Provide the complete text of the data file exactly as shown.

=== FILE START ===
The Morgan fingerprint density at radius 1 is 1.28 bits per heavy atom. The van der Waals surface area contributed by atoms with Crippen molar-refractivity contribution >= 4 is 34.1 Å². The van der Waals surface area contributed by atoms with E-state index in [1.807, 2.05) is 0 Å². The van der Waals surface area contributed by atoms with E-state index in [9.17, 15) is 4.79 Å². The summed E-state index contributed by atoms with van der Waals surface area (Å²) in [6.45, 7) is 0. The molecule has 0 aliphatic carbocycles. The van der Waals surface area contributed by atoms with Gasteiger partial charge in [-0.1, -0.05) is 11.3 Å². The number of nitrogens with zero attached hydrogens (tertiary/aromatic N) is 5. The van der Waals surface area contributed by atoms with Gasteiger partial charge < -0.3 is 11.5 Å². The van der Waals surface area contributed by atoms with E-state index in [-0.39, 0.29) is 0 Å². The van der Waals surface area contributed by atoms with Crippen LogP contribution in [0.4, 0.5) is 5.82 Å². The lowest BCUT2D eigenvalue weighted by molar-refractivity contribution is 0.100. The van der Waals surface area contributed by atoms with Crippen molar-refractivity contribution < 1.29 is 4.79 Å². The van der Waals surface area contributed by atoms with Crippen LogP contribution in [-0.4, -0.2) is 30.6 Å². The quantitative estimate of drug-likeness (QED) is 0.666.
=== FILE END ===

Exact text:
The Morgan fingerprint density at radius 1 is 1.28 bits per heavy atom. The van der Waals surface area contributed by atoms with Crippen molar-refractivity contribution >= 4 is 34.1 Å². The van der Waals surface area contributed by atoms with E-state index in [1.807, 2.05) is 0 Å². The van der Waals surface area contributed by atoms with E-state index in [9.17, 15) is 4.79 Å². The summed E-state index contributed by atoms with van der Waals surface area (Å²) in [6.45, 7) is 0. The molecule has 0 aliphatic carbocycles. The van der Waals surface area contributed by atoms with Gasteiger partial charge in [-0.1, -0.05) is 11.3 Å². The number of nitrogens with zero attached hydrogens (tertiary/aromatic N) is 5. The van der Waals surface area contributed by atoms with Gasteiger partial charge < -0.3 is 11.5 Å². The van der Waals surface area contributed by atoms with E-state index in [-0.39, 0.29) is 0 Å². The van der Waals surface area contributed by atoms with Crippen LogP contribution in [0.4, 0.5) is 5.82 Å². The lowest BCUT2D eigenvalue weighted by molar-refractivity contribution is 0.100. The van der Waals surface area contributed by atoms with Crippen molar-refractivity contribution < 1.29 is 4.79 Å². The van der Waals surface area contributed by atoms with Crippen LogP contribution in [-0.4, -0.2) is 30.6 Å². The quantitative estimate of drug-likeness (QED) is 0.666.